Black Sun (Between Earth and Sky) (Paperback)
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October 2020 Indie Next List
“As an avid fantasy reader and an Indigenous person, I cannot adequately describe how much it meant to read Black Sun and be immersed in a non-white fantasy based on cultures from the Americas. This book is so well done! I loved all of the characters (especially the swashbuckling, magic-using ship captain), the settings were beautifully written, and the magic in this world is fascinating. If you’re looking for murderous sea women, larger-than-life crows, gods returning to avenge past violence, political intrigue, and dash of romance, look no further. I also really appreciate the way that queer and nonbinary characters are portrayed. Roanhorse has written a perfect high fantasy novel and I cannot wait to see where this series takes us next!”
— Hillary Smith, Copperfield's Books Calistoga, Calistoga, CA
Roanhorse's expansive worldbuilding and pre-Columbian inspired mythology wowed me. I immediately wanted the next book.— Chelsea
A god will return
When the earth and sky converge
Under the black sun
In the holy city of Tova, the winter solstice is usually a time for celebration and renewal, but this year it coincides with a solar eclipse, a rare celestial even proscribed by the Sun Priest as an unbalancing of the world.
Meanwhile, a ship launches from a distant city bound for Tova and set to arrive on the solstice. The captain of the ship, Xiala, is a disgraced Teek whose song can calm the waters around her as easily as it can warp a man’s mind. Her ship carries one passenger. Described as harmless, the passenger, Serapio is a young man, blind, scarred, and cloaked in destiny. As Xiala well knows, when a man is described as harmless, he usually ends up being a villain.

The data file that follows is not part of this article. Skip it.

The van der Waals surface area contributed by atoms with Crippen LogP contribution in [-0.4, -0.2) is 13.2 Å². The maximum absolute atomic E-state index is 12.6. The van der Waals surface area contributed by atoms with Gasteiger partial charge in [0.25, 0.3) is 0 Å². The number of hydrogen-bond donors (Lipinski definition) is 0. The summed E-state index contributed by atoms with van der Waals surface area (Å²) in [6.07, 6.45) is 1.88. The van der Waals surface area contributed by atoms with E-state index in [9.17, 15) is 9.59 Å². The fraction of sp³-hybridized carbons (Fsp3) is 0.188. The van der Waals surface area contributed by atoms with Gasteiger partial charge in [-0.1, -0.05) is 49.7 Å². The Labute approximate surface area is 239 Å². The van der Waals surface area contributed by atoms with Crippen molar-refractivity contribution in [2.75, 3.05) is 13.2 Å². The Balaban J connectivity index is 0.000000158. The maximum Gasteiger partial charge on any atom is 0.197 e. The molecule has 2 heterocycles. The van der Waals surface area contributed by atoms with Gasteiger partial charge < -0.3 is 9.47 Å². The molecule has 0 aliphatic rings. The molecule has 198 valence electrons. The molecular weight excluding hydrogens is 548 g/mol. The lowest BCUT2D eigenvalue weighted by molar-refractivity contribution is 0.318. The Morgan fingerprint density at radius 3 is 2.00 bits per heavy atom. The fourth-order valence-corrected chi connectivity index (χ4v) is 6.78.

Crafted with unforgettable characters, Rebecca Roanhorse has created a “brilliant world that shows the full panoply of human grace and depravity” (Ken Liu, award-winning author of The Grace of Kings). This epic adventure explores the decadence of power amidst the weight of history and the struggle of individuals swimming against the confines of society and their broken pasts in this “absolutely tremendous” (S.A. Chakraborty, nationally bestselling author of The City of Brass) and most original series debut of the decade.